However, in the end, pressurized portafilters leave you will less control over your shot. And if you’re investing in the skill of espresso, why would you allow a portafilter to limit you?

Spouted vs Naked Portafilters

Traditionally, portafilters came with either one or two spouts and the espresso would flow out of these and into the cup(s) below. These days, however, a new style of portafilter is becoming increasingly popular: the naked portafilter.

This is potentially a bigger decision than the rest of the things we’ve already discussed, so let’s break down the differences in detail.

Read: The Easy Guide To Making Your Own Syrups For Coffee And Espresso Drinks

Spouted Portafilters

Portafilters that funnel the espresso down through a chute and out a spout are convenient, especially if there are two spouts.

If you’re making a double shot and want to split it into two cups, it’s easy! Just pull the shot, put two cups under the two spouts, and you’re good to go. As long as your shot pulls evenly (and no channeling on one side), you should have the same amount of espresso in each cup. There’s no easier way to split shots.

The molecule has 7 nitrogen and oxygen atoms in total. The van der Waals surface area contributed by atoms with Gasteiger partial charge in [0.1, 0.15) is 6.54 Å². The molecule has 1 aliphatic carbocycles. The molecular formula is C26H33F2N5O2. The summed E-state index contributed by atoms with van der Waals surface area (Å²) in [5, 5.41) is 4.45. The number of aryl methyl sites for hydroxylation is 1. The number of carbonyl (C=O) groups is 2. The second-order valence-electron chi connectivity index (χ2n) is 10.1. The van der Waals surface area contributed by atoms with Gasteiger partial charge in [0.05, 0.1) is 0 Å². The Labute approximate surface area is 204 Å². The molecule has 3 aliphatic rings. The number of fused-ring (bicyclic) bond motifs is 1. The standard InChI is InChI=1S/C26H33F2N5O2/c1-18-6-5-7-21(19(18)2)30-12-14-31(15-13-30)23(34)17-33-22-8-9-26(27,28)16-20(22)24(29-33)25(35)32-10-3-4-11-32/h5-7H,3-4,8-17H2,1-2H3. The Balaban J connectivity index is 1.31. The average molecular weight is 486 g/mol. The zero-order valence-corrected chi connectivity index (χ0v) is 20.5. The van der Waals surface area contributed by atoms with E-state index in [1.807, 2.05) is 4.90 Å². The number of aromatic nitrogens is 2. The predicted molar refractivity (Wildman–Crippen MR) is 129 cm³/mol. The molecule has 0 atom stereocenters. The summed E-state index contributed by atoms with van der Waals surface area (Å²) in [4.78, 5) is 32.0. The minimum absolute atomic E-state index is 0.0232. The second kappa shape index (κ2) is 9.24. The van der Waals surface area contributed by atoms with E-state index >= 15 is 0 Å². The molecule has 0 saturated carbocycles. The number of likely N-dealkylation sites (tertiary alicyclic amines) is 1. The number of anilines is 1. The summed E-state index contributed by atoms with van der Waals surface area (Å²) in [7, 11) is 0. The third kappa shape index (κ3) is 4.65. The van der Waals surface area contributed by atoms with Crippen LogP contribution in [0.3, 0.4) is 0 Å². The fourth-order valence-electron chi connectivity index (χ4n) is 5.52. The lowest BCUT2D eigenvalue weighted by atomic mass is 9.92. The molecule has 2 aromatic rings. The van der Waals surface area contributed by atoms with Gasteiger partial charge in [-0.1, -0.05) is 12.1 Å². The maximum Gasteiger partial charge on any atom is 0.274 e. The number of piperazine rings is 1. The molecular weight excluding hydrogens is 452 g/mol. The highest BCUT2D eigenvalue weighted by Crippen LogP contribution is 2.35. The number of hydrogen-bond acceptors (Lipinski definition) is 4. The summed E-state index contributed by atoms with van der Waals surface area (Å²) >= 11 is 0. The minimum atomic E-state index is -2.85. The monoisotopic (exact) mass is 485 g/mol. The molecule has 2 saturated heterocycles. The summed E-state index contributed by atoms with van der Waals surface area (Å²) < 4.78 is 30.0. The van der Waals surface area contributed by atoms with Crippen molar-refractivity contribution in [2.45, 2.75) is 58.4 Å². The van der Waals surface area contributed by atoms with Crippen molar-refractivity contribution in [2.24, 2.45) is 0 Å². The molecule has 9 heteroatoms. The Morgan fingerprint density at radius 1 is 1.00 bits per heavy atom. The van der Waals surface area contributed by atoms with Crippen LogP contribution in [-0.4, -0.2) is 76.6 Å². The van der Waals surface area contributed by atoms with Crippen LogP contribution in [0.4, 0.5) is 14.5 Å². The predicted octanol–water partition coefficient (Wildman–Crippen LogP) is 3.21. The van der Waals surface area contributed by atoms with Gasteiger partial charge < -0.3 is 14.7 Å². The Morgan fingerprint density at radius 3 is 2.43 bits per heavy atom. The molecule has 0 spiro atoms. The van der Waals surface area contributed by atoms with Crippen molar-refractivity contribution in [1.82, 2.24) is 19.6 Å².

home espresso machine portafilter

But single-spouted portafilters? I honestly don’t see the point anymore. You can’t split the shot, which really takes away the main advantage that spouted portafilters have over naked ones. I suggest avoiding single spouted portafilters if you can.

Naked Portafilters

The world’s most beautiful pictures of espresso happen with these portafilters. Called naked or bottomless, these have no spouts—the filter basket is exposed.

As the shot pulls, you can see the droplets of espresso forming on the bottom of the basket. You can then see the stream flowing down into your cup. It’s incredible!